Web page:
P. 27, I. 2. Motions, acting in dumb show.
P. 27, II. 8, 9. Oes or spangs, metallic spots and spangles.
P. 27, I. 15. Turquets, a kind of pug-dog.

P. 28, 1. 1. Expert men, practical men, or, as we say more usually now, specialists: this barbarism, however, has not come into legal use where expert kolds its ground

P. 28, 1. 31. Stond, "stoppage."


Ben Jonson, who was born at Westminster in 1574,

and died there in 1637, is not often thought of as a prose writer. His Discoveries, however, a collection of critical and miscellaneous essays, which form his principal work in prose, are of very great merit, showing a conception of English style which for order and symmetry is hardly equalled before Dryden.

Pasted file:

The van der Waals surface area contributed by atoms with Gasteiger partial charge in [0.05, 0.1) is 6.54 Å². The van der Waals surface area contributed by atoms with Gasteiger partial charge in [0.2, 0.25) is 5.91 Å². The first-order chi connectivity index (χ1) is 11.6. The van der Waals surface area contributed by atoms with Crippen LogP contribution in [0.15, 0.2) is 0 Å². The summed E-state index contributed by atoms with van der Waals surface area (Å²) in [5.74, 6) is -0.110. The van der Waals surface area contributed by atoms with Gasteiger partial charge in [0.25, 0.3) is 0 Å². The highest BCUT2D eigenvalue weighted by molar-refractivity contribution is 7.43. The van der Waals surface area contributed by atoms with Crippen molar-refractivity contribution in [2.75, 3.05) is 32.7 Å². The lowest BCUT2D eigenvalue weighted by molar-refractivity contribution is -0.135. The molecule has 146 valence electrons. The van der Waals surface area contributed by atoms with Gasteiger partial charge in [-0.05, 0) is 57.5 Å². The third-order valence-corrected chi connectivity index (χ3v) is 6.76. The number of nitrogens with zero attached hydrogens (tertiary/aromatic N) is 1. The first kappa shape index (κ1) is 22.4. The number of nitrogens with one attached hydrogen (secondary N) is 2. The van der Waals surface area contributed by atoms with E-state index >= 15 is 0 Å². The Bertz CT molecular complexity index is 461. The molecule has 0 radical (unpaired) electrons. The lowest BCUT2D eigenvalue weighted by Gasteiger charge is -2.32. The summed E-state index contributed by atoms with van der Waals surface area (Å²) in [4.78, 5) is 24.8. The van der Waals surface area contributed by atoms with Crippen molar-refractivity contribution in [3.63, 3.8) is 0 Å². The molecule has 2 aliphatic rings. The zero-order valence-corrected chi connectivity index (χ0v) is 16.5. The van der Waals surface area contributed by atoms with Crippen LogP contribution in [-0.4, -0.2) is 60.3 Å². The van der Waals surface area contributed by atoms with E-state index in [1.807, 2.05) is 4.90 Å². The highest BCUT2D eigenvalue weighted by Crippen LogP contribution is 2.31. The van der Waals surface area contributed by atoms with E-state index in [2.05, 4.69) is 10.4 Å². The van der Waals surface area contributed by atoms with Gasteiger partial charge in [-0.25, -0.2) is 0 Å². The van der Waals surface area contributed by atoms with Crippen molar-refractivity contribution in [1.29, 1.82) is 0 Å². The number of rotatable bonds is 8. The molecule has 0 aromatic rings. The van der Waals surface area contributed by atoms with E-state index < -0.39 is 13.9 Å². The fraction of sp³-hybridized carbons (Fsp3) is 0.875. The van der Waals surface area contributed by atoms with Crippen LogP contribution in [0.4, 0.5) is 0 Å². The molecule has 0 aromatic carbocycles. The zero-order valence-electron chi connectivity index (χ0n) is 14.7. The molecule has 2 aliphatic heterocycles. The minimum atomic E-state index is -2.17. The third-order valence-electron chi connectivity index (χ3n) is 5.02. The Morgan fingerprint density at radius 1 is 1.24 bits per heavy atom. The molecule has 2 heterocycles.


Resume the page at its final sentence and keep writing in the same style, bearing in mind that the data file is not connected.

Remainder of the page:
I ,
T pleased your Lordship of late, to ask my opinion, touching

the education of your sons, and especially to the advancement of their studies. To which, though I returned somewhat for the present; which rather manifested a will in me, than gave any just resolution to the thing propounded : I have upon better cogitation called those aids about me, both of mind and memory, which shall venture my thoughts clearer, if not fuller, to your Lordship’s demand. I confess, my Lord, they will seem but petty, and minute things I shall offer to you, being writ for children, and of them. But studies have their infancy as well as creatures—we see in men, even the strongest compositions had their beginnings from milk, and the cradle ; and the wisest tarried some times about apting their mouths to letters and syllables. In their education therefore, the care must be the greater had of their beginnings, to know, examine, and weigh their natures ; which though they be proner in some children to some disciplines; yet are they naturally prompt to taste all by degrees, and with change. For change is a kind of refreshing in studies, and infuseth knowledge by way of recreation. Thence